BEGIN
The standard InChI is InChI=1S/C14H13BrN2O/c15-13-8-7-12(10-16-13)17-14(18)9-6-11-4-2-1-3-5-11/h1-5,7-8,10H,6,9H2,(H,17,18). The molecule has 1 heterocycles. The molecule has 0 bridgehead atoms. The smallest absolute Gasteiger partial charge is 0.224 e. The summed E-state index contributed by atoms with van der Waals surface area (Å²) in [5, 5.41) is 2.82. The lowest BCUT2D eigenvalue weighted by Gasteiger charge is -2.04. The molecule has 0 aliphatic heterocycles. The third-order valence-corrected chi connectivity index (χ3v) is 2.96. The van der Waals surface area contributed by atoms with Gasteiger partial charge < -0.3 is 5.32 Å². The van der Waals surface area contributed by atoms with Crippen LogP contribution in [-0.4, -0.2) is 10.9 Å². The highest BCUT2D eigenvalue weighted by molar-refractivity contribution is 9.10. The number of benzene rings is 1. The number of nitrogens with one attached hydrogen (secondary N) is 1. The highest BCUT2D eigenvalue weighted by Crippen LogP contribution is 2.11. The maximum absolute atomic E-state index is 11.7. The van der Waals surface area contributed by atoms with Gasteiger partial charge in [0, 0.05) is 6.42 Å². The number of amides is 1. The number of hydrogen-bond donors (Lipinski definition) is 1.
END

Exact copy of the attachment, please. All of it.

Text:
The standard InChI is InChI=1S/C14H13BrN2O/c15-13-8-7-12(10-16-13)17-14(18)9-6-11-4-2-1-3-5-11/h1-5,7-8,10H,6,9H2,(H,17,18). The molecule has 1 heterocycles. The molecule has 0 bridgehead atoms. The smallest absolute Gasteiger partial charge is 0.224 e. The summed E-state index contributed by atoms with van der Waals surface area (Å²) in [5, 5.41) is 2.82. The lowest BCUT2D eigenvalue weighted by Gasteiger charge is -2.04. The molecule has 0 aliphatic heterocycles. The third-order valence-corrected chi connectivity index (χ3v) is 2.96. The van der Waals surface area contributed by atoms with Gasteiger partial charge < -0.3 is 5.32 Å². The van der Waals surface area contributed by atoms with Crippen LogP contribution in [-0.4, -0.2) is 10.9 Å². The highest BCUT2D eigenvalue weighted by molar-refractivity contribution is 9.10. The number of benzene rings is 1. The number of nitrogens with one attached hydrogen (secondary N) is 1. The highest BCUT2D eigenvalue weighted by Crippen LogP contribution is 2.11. The maximum absolute atomic E-state index is 11.7. The van der Waals surface area contributed by atoms with Gasteiger partial charge in [0, 0.05) is 6.42 Å². The number of amides is 1. The number of hydrogen-bond donors (Lipinski definition) is 1.